Installing and Operating Your Wood Burning Stove Safely

Wood burning stoves can provide years of safe, affordable heat if used properly. However, as with any heating system, they do come with some safety concerns you should be aware of. Here’s what you need to know about the proper installation, maintenance and use of your stove to ensure your peace of mind.


When selecting a wood burning stove, be sure it is made of sturdy, suitable material such as cast iron or steel. Look for stoves listed by Underwriters Laboratories (UL), or visit their website at for more information.


All wood burning appliances need 36” of clearance from any combustible material. A woodstove should also be placed on a non-combustible fire resistant base extending 18” from the front of the appliance. Clearances less than 36” require installation of a non-combustible material between the stove and any combustibles.


Creosote buildup is the most common cause of fire loss. Creosote is most likely to form when dense smoke makes contact with a cool chimney surface. Being highly flammable, its buildup creates a dangerous situation. It’s also important to know, creosote is a by-product of HOW you burn, rather than WHAT you burn. Even the best seasoned hard wood forms large amounts of creosote if it is burned in a “damped-down” stove. When heating with wood, use a modest fuel load and leave the air inlet damper at least 1/4 open.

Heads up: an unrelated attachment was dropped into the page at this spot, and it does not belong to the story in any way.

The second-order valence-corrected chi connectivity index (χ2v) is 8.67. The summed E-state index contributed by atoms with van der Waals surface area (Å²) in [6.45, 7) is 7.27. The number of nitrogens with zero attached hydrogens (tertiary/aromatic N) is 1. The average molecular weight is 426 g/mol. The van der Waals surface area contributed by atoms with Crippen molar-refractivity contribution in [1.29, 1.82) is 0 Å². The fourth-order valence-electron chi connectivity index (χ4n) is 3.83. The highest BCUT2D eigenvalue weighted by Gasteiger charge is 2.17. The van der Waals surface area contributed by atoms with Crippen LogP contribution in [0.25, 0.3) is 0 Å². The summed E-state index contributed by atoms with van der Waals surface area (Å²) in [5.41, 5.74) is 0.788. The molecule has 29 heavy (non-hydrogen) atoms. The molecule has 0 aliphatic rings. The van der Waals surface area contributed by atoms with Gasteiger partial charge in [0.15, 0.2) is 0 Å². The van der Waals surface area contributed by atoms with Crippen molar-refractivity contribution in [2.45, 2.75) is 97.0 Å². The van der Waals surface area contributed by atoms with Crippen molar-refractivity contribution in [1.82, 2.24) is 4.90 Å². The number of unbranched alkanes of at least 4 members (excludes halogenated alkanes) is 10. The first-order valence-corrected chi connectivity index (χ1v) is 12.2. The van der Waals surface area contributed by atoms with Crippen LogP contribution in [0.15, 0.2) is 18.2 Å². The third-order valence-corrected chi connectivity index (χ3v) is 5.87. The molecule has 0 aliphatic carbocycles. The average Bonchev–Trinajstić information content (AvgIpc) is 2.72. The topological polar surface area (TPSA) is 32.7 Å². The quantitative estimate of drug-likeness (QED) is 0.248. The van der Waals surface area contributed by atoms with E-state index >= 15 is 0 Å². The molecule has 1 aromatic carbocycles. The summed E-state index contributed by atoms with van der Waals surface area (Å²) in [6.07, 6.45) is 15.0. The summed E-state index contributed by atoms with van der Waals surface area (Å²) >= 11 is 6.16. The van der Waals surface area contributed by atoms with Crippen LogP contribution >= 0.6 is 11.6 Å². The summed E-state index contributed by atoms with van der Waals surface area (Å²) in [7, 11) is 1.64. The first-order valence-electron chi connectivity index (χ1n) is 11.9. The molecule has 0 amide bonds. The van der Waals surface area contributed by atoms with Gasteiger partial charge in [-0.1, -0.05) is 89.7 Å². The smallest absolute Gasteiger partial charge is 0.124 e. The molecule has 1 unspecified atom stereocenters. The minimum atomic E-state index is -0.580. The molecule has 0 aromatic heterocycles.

All wood burning systems require cleaning. Creosote should be cleaned when it reaches a thickness of a quarter inch or more. At the very least, chimneys and stove pipes should be cleaned once a year, ideally before the start of the heating season.


  • Allow ashes to cool as long as possible before removal, or at least 24 hours after the fire has been extinguished
  • Never store ashes in bags, cardboard boxes or plastic containers
  • Place ashes in a fire safe metal container with a tight fitting metal lid – the lid reduces the possibility of oxygen reigniting a live ember or smoldering ashes
  • Do not add anything combustible to the ash container
  • Once ashes are transferred they should be wetted down to eliminate any hot spots
  • Store the metal container far from any structures or combustibles and in a well ventilated area as ashes may contain live coals/embers which can emit carbon monoxide
  • After the ashes have been sitting for a week or more, they can be safely disposed

In addition to these tips, keep an ABC fire extinguisher within easy reach of any wood burning appliance. Regardless of what heating system you choose, make sure you have smoke detectors installed in all bedrooms and areas of your home.

For more fire safety tips, click here.